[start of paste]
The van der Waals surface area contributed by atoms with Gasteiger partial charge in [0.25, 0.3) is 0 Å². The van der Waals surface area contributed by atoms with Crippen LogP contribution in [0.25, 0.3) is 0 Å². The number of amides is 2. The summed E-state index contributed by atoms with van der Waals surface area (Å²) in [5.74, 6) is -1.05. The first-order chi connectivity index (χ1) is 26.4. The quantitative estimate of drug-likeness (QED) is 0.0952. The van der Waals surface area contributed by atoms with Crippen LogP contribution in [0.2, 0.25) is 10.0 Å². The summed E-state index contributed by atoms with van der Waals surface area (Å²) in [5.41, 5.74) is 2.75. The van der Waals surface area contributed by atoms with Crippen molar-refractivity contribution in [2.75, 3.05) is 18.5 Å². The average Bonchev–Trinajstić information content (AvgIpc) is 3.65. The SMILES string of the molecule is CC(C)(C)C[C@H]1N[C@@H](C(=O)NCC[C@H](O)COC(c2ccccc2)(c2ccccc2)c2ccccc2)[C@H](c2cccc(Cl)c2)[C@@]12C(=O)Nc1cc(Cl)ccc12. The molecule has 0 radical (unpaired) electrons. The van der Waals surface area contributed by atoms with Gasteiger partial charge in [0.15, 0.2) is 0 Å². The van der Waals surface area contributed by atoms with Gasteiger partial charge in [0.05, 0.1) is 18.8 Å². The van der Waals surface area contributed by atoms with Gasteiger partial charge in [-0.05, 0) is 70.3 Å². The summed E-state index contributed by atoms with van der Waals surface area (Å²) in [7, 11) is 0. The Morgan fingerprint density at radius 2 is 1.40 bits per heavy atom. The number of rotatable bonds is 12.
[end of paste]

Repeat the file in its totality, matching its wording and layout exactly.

The van der Waals surface area contributed by atoms with Gasteiger partial charge in [0.25, 0.3) is 0 Å². The van der Waals surface area contributed by atoms with Crippen LogP contribution in [0.25, 0.3) is 0 Å². The number of amides is 2. The summed E-state index contributed by atoms with van der Waals surface area (Å²) in [5.74, 6) is -1.05. The first-order chi connectivity index (χ1) is 26.4. The quantitative estimate of drug-likeness (QED) is 0.0952. The van der Waals surface area contributed by atoms with Crippen LogP contribution in [0.2, 0.25) is 10.0 Å². The summed E-state index contributed by atoms with van der Waals surface area (Å²) in [5.41, 5.74) is 2.75. The van der Waals surface area contributed by atoms with Crippen molar-refractivity contribution in [2.75, 3.05) is 18.5 Å². The average Bonchev–Trinajstić information content (AvgIpc) is 3.65. The SMILES string of the molecule is CC(C)(C)C[C@H]1N[C@@H](C(=O)NCC[C@H](O)COC(c2ccccc2)(c2ccccc2)c2ccccc2)[C@H](c2cccc(Cl)c2)[C@@]12C(=O)Nc1cc(Cl)ccc12. The molecule has 0 radical (unpaired) electrons. The van der Waals surface area contributed by atoms with Gasteiger partial charge in [0.15, 0.2) is 0 Å². The van der Waals surface area contributed by atoms with Gasteiger partial charge in [0.05, 0.1) is 18.8 Å². The van der Waals surface area contributed by atoms with Gasteiger partial charge in [-0.05, 0) is 70.3 Å². The summed E-state index contributed by atoms with van der Waals surface area (Å²) in [7, 11) is 0. The Morgan fingerprint density at radius 2 is 1.40 bits per heavy atom. The number of rotatable bonds is 12.